“They said, ‘Did you just come out of the Wine Bar?’ And I was actually insulted! I was thinking, ‘That’s where idiots go.’ But I didn’t say it. I said, ‘No! I was at the Green Bear!’ They said, ‘Well you fit the description of a guy who’s urinating in public.’ You know me. I would never urinate in public. But I can imagine somebody who looks like me doing it.”

“What did they do?”

“They thought I was the notorious public urine sprayer! The self exposer! They thought I was a man lacking in basic discipline. But I was like, ‘I live a block away. I live right over there! You can just about see my house from here. Why would I pee in the street?’ ”

“You could pee at home,” said the photojournalist.

“They conferred about it, and I guess they thought I had a point, because they let me go.”

“I wish I could’ve heard what they were saying about you while they were talking,” said the photojournalist.

“I think they checked up and saw I don’t have a record. They said, ‘How long have you lived here?’ I was like, ‘Ten years!’ You know what I was thinking? I was thinking, ‘If I was a black man, I’d be in jail right now.’”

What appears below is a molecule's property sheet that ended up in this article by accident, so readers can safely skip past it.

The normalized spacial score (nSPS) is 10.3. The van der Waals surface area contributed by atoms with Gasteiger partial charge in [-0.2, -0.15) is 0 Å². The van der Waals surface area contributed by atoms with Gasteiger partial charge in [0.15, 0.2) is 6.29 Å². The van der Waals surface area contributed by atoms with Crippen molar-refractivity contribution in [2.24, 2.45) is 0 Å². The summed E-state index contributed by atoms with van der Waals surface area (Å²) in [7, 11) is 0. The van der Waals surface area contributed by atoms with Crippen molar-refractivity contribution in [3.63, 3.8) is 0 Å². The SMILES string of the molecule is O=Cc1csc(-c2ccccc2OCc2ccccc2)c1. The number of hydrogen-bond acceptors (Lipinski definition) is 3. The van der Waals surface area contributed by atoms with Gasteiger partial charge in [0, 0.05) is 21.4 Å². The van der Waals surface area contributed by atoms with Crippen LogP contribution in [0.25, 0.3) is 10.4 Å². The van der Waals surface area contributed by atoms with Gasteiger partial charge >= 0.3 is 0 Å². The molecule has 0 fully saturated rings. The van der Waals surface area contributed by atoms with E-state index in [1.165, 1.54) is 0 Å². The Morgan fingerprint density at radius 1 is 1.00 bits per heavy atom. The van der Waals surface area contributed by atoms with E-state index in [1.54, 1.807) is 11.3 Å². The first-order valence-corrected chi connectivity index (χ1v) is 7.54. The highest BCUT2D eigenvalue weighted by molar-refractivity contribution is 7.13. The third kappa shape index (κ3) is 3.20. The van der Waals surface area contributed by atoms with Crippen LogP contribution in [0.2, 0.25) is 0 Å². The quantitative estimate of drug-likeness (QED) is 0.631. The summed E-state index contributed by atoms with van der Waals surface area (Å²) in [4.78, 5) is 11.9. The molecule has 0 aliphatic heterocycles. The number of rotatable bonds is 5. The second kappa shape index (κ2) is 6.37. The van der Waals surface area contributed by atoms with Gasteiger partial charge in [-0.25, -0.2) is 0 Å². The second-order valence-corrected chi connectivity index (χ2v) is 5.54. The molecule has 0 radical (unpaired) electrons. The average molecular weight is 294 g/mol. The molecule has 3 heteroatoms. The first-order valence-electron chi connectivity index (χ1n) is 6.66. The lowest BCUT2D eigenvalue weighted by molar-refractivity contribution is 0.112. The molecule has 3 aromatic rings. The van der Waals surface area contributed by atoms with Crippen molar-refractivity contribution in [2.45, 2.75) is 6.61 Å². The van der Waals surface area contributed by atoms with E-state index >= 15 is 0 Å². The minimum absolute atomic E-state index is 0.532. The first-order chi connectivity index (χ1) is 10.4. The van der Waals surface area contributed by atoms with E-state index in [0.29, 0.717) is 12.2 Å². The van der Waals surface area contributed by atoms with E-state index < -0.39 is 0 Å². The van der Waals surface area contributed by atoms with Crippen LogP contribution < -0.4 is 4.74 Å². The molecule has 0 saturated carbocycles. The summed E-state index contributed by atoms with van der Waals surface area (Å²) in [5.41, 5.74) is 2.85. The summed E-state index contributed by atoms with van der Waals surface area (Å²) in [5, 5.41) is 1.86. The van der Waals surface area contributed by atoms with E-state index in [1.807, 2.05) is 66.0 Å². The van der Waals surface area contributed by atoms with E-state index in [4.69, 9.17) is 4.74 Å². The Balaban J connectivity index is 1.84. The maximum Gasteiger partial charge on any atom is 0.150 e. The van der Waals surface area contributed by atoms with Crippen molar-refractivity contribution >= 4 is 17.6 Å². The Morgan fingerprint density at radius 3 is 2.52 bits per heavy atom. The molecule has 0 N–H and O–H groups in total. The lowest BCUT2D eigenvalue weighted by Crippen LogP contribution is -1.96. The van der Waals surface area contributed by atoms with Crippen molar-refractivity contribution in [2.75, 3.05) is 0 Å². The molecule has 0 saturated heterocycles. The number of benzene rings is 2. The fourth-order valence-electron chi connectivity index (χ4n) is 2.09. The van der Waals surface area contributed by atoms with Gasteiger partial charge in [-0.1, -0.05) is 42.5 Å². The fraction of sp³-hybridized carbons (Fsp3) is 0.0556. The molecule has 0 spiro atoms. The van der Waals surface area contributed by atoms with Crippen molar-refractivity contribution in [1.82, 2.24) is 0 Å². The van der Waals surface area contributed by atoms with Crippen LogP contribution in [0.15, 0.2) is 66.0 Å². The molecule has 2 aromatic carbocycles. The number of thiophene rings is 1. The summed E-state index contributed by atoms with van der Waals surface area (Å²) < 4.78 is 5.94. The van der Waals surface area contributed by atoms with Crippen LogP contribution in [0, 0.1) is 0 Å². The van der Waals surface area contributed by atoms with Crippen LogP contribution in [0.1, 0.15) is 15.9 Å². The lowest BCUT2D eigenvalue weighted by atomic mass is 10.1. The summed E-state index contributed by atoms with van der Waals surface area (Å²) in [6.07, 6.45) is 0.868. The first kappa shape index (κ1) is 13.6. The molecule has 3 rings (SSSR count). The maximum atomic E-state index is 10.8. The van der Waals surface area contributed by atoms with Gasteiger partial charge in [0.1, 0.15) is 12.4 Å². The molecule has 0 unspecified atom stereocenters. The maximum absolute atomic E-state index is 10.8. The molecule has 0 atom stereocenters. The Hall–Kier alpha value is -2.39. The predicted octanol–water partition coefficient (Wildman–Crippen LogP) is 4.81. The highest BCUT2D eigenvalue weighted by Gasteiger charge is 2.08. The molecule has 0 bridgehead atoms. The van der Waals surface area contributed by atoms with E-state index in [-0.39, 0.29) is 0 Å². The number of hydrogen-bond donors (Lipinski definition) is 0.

Everyone agreed it was true.

“Do you know why?” said the photojournalist.

Damon was nervous about what the photojournalist was going to say.

“In a town this small, you don’t want to cuff the wrong person. Somebody important could be your daddy.”

Nobody could be Damon’s daddy. Look at Damon’s mostly white beard.

“But if you’re a black guy around here, nobody important is going to be your daddy, that’s the assumption.”

Damon glanced around for the nearest party containing black people, and for the nearest black member of the wait staff. Not that the photojournalist was saying anything definitively bad—he wasn’t endorsing the racist practices of law enforcement—but his voice was so loud and brimming with glee, he might sound to someone who didn’t know him as if he were taking some pleasure from the lucky cards that Damon had been dealt from the bottom of the deck as a white person under this terrible regime, not to mention all the regimes around here that had preceded it. No one was paying attention to the photojournalist. Maybe this was all Damon’s problem.